Why stop the renaming of Native American school mascots that don't reflect who we are now?

That progressive plan to replace offensive mascot names in Hillsborough schools is on pause. Sue Carlton says school officials are missing a teachable moment.
Hillsborough County School Board member Steve Cona says a proposal to rename several Native American school mascots — including at his former middle school — has hit him 'hard.' [Cona campaign]
Hillsborough County School Board member Steve Cona says a proposal to rename several Native American school mascots — including at his former middle school — has hit him 'hard.' [Cona campaign]
Published June 9

What an important history lesson this was going to be for the kids, one about progress and respect.

Until the school board hit the brakes.

It was practically a done deal: Hillsborough County was working to change the mascots at a half-dozen middle and elementary schools — and tweak traditions at two high schools — in the interest of a more respectful tone toward Native American culture.

This was done after months of meetings between a parent advisory committee from the American Indian community and school officials.

Those officials made a decisive statement in their announcement last month, which said in part:

The current mascots do not respect every culture and every person in our communities. Using Native American images and mascots can easily reduce living human beings to the level of a cartoon, caricature or stereotype. Even when there is no bad intent, these images can carry on and spread some of the symbols of the most painful parts of our great country's history.

Well said, and pretty impressive for a school district not always known for moving boldly forward.

Once upon a time in America, a lot of people thought that Indians, Braves, Redskins and such were fine names for sports teams. But it's become clear how ridiculing it is to reduce an ethnic group to a mascot.

The discussion hasn't been without push-back. Some who perhaps have not seen their own ethnicity, race or religion portrayed this way say everyone's too sensitive.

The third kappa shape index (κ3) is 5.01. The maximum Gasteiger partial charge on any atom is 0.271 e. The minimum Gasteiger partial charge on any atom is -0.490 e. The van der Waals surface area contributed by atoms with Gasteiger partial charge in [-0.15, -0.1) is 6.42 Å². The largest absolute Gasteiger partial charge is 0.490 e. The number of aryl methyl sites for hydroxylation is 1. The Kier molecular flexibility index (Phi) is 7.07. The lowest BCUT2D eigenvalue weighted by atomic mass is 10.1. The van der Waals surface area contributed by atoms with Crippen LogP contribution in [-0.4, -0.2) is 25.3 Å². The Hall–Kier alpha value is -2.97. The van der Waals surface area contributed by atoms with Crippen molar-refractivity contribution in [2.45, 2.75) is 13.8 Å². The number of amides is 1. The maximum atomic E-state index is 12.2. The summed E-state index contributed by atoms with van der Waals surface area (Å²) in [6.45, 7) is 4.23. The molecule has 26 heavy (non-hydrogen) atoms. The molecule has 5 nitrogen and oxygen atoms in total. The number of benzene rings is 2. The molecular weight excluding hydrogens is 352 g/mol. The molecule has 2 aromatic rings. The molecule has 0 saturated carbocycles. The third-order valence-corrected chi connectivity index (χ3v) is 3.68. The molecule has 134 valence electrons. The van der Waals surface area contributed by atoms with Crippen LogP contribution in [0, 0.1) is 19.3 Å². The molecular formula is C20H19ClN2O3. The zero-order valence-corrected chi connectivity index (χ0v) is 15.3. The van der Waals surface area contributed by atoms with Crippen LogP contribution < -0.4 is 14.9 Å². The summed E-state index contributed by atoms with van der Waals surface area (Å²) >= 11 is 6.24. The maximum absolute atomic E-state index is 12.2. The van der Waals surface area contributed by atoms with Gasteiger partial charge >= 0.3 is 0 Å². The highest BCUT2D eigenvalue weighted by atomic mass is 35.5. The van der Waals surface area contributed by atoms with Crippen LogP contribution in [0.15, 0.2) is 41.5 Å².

But what better place for this kind of change than where kids are supposed to be learning about the world, its history and its future.

In Hillsborough, gone would be the Chiefs, Braves, Indians and Warriors. Students and their families were being asked for input on new names in a nicely collaborative process that gives them some ownership.

As for the Chamberlain High Chiefs and East Bay High Indians — where it was determined that dedicated alumni would likely balk at changing their mascots — efforts were made for better understanding of Native American culture. They also planned more authentic costumes and rituals at their games.

And a small victory: American Indian students may wear eagle feathers as a sign of honor at graduation.

But just as the name-changes were coming, enter the school board.

At a meeting last week for an unrelated purpose, the board heard from Brandon families who are against renaming the mascot at Brooker Elementary, home of the Braves. They talked of how this could slight their community's heritage, though respecting long history and deeply-rooted heritage is what was about to be accomplished.

Oh, and if you wanted to see this and what the school board did afterward? Sorry. The board no longer broadcasts or webcasts the sometimes contentious public comment portion of their day, so you can't.

School board members said yes, things were moving too fast. Board member Steve Cona allowed as to how the idea of renaming his middle school mascot hit him "hard." (Shouldn't we all have such problems?)

And they voted unanimously to weigh in.

Post-meeting, superintendent Jeff Eakins told Times reporter Marlene Sokol he would acquiesce to their wishes and put the matter up for discussion at a meeting Tuesday.

Maybe in the end, change will come anyway. But why am I picturing a slow-walked and controversial mess of a matter I now suspect has a pretty good chance of dying on the vine?

Shannon Durant, chairwoman of the parent advisory committee that worked with school district officials on this, told the Times afterward she felt blindsided.

"I thought we were moving forward, and now you're telling me you're taking 20 steps backward," she said. "I was waiting to hear the new names."

And it's too bad. School officials were busy making a bold, important change, and the school board pulled it back.

Maybe there's a lesson in that, too.

Contact Sue Carlton at scarlton@tampabay.com.